Headbangers is a collection of Danish photographer Jacob Ehrbahn’s intimate portraits of the beauty and chaos of heavy metal rockers in the throes of musical ecstasy taken at European metal festivals such as Denmark’s Copenhell, Germany’s Wacken Open Air, and Sweden’s Metaltown. Heavy metal fans go totally berserk when listening to their music. Some shake their heads violently from side to side and back and forth, while others go all in and flail their entire bodies in time to the blast beats. In this collection Ehrbahn’s camera stops time and captures the surprising and life-affirming moments when the headbangers abandon all semblance of vanity and surrender to the rhythm. Ehrbahn transports us to an intimate world disconnected from time and space—a universe where it’s possible to transcend the frenzy and enter an altered state that brings calm, joy, and relief.
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Jacob Ehrbahn is a Danish photojournalist who has been a staff photographer at the Danish daily national newspaper Politiken since 2003. Over the years, Ehrbahn has covered prominent news stories as well as the daily lives of people throughout the world. He has received numerous awards for his work, including being named second and third place Newspaper Photographer of the Year by POYi in 2003 and 2011. He’s a two-time World Press Photo winner with second and third-place prizes in 2004 and 2013. In 2015 he was named Photographer of the Year in Denmark for the third time. From time to time, Ehrbahn delves into labors of love on the side, away from his full-time job. Headbangers is one of these projects.Review:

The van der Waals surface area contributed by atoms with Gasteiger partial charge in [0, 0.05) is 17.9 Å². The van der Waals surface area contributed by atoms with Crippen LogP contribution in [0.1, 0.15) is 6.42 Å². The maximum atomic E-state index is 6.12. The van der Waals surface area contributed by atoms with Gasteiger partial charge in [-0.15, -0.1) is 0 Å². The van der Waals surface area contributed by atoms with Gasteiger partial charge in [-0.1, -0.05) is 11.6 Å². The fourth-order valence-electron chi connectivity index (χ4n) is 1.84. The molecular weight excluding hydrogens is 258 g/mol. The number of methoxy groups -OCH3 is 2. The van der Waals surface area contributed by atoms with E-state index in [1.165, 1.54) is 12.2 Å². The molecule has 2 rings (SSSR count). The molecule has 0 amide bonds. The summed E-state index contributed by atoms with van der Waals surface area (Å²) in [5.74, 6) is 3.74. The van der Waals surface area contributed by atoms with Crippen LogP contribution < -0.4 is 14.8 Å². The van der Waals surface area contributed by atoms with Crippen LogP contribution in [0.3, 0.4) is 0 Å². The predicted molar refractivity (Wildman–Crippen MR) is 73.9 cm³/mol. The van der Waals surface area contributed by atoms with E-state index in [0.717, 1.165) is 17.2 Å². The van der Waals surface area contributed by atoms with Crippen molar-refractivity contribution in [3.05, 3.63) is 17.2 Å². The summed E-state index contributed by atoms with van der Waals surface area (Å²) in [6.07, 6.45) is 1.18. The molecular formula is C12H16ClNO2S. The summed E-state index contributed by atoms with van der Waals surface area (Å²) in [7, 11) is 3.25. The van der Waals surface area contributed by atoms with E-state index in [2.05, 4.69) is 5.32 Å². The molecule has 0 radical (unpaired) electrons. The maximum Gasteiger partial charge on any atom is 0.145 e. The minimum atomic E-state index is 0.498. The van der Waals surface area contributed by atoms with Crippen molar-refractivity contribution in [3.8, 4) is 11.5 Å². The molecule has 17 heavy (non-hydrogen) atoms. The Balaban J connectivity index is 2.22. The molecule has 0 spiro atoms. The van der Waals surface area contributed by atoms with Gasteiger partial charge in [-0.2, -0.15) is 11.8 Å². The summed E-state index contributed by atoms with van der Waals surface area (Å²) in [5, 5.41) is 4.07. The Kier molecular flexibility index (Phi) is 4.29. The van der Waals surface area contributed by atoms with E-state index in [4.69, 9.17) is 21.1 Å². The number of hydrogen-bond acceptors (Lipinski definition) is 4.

"The rapid-fire photographic approach delivered some incredible results."
"Brilliant, energetic and skillyfully shot images of headbangers mid-bang."
—It's Nice That
"Headbangers covers a rich milieu of fans, all united by a love for heavy metal music and the cathartic escape of headbanging."
—British Journal of Photography
"The beautifully intimate portraits capture moments of uninhibited emotion — both serious and joyous — that would otherwise have been lost in the raucous crowd."
"Ehrbahn's images are more Humans of Nü Metalthan Humans of New York (it's not exactly a diverse crowd) but individuality is definitely at work here, along with expressions of total abandon, catharsis, and occasional joy."
—Omnivoracious, The Amazon Book Review
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